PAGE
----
As we approach the end of the calendar year, we enter a time of festive activities emanating from a plethora of social, cultural, and religious traditions. The once vivid memories of over-crowded parking lots, picked-over store shelves, tired, underweight, uninterested and uninteresting Santa's have faded from a mere twelve months (i.e. 15 production releases) ago. We are left with the thought of mustering up the better angels of our nature to prepare for the end-of-year freeze, where simultaneously work must slow down because production changes are persona non Grata, and yet history reminds us that the 35 days of Christmas beginning mid December and ending mid-January seem to be the busiest of the year. I keep waiting for this end-of-year lull I've heard so much about.
Ah yes, the End-Of-Year Freeze. A magical time in the life of IT professionals the world over. Where Santa has only 24 hours to accomplish miracles, we are given a month to plan, to think, to investigate, problem solve, diagnose, organize, reorganize, refactor, import, export, format, reformat, do, undo, collaborate, isolate, communicate, vacate, rest, test, invest, speed up, slow down, stop, start, restart, code, decode, encode, encrypt, decrypt, analyze, synthesize, scrutinize, sanitise, realize, open eyes, open hearts, open minds, and close the books. Clearly, Santa has the better deal.
The purpose for the end-of-year freeze is to maintain a known, predictable environment where the routine business of processing transactions can occur without the uncertainty and trepidation that comes with surprises; the kind of surprises that come with change. Change to logic, change to configurations, to work flow, appearance, authentication, authorization, or automation. Change must be managed, monitored, measured, minimized, manufactured, and matriculated through a defined process that purports to ensure limited disruption, down time, degradations, and undiscovered devilish details. And the best way to manage change while eliminating surprises is to freeze every single solitary system, application, OS, device driver, utility, suite, protocol, and user interface. Except of course, for that which we don't, won't or can't. Ah the EOYF, as we'd SMS to our BFF.
In a perfect world the end-of-year freeze would naturally be followed by the begin-of-year thaw. This would be a time where new features and function would slowly begin to emerge; first with cautious, careful steps, followed by more predictable replications which would be allowed to mature in a nurturing environment for many months before being exposed to the harsh realities of the real world (a.k.a. users).
Information Technology Architects long for the day when we can retire from sev #1 tickets, problem determination, change control, and anomalous application aberrations (i.e. non-reproducible errors). We would love to have the 35 days of Christmas (or Hanuka, or Kwanzaa, or December-and-a-couple) to ponder loose coupling, high cohesion, abstraction, encapsulation, or even (I can't hardly even imagine the day) polymorphism! It's not likely to happen this year. I suspect that I'll be able to republish this blog (and that last sentence) next year. Of course next year, the previous sentences will be referring to that year's freeze and the year that follows, so I've now started an infinite loop in the freeze-time continuum. Maybe this will show up as a bug some November and require an emergency code push during the freeze. My head hurts.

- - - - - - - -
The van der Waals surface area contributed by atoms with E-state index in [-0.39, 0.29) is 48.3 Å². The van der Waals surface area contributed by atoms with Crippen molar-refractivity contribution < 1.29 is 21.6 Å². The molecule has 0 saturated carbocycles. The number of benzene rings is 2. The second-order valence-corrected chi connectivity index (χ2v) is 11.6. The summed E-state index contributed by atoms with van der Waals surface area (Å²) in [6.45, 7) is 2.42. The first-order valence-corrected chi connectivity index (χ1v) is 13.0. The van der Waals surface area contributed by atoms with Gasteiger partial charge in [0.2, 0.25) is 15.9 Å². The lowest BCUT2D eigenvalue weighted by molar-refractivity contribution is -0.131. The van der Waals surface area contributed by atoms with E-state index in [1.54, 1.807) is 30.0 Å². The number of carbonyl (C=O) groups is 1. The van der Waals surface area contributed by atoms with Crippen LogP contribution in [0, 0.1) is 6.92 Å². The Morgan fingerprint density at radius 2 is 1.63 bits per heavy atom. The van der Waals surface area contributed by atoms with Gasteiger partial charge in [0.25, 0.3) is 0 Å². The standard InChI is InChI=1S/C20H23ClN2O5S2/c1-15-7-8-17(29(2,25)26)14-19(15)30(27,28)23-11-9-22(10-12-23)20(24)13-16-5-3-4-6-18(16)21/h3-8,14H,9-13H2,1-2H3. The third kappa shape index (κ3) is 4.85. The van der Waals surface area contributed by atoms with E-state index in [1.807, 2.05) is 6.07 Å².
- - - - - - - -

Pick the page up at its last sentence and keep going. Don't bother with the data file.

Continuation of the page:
Architects rarely get to just architect; we tend to be entrenched in high level business requirements down through to implementation-level details. As such, the end-of-year freeze promises to exercise our context switching capabilities like an octopus on ice-skates. We'll be thinking about next year's features, functions, and fortifications, while pondering problematic production problems, anticipating technical training, and explaining emergency exceptions to the gods and goddesses of governance. To be sure the end-of-year freeze should indicate, as the word freeze does in every other context, motionlessness. For us, and our IT brothers and sisters it has not.
Friends, the word freeze is in trouble and it needs our help. It calls to us from the distant past, it calls from the data center, it calls from the confined cubicles of our competent coders, and it calls from our memories. I recall freeze tag as a child; the 'it' person touched you and you had to freeze, stop, lay still, cease to move, or be expelled. Freeze meant the absence of movement. Once touched nary a neuron would navigate, unless you were called by mom. We have the power, the right, and the responsibility to re-establish the meaning and value of the word freeze. Freeze should not simply mean that a change, which during any other part of the year would be considered normal, is merely, simply, and inexcusably tagged as an emergency. Indicating that a normal change request is now suddenly an emergency both misrepresents the importance of the change in question and dilutes the value of real emergencies - it desensitizes the change management system to the critical, highly visible, and truly emergent modifications.
Productions pushes will need to occur during the end-of-year this year ("Danger Will Robinson - the time loop continues!") in support of our businesses. But that is not an excuse for not thinking, not explaining, or not maintaining the most stable, predictable, unchanging production environment possible. Only promote those changes which cannot wait until the begin-of-year thaw of mid January. Fix what you must, test and test again, prepare for the changes you need to implement in the new year, but most of all - let us end the year with the most predictable production processing environment possible.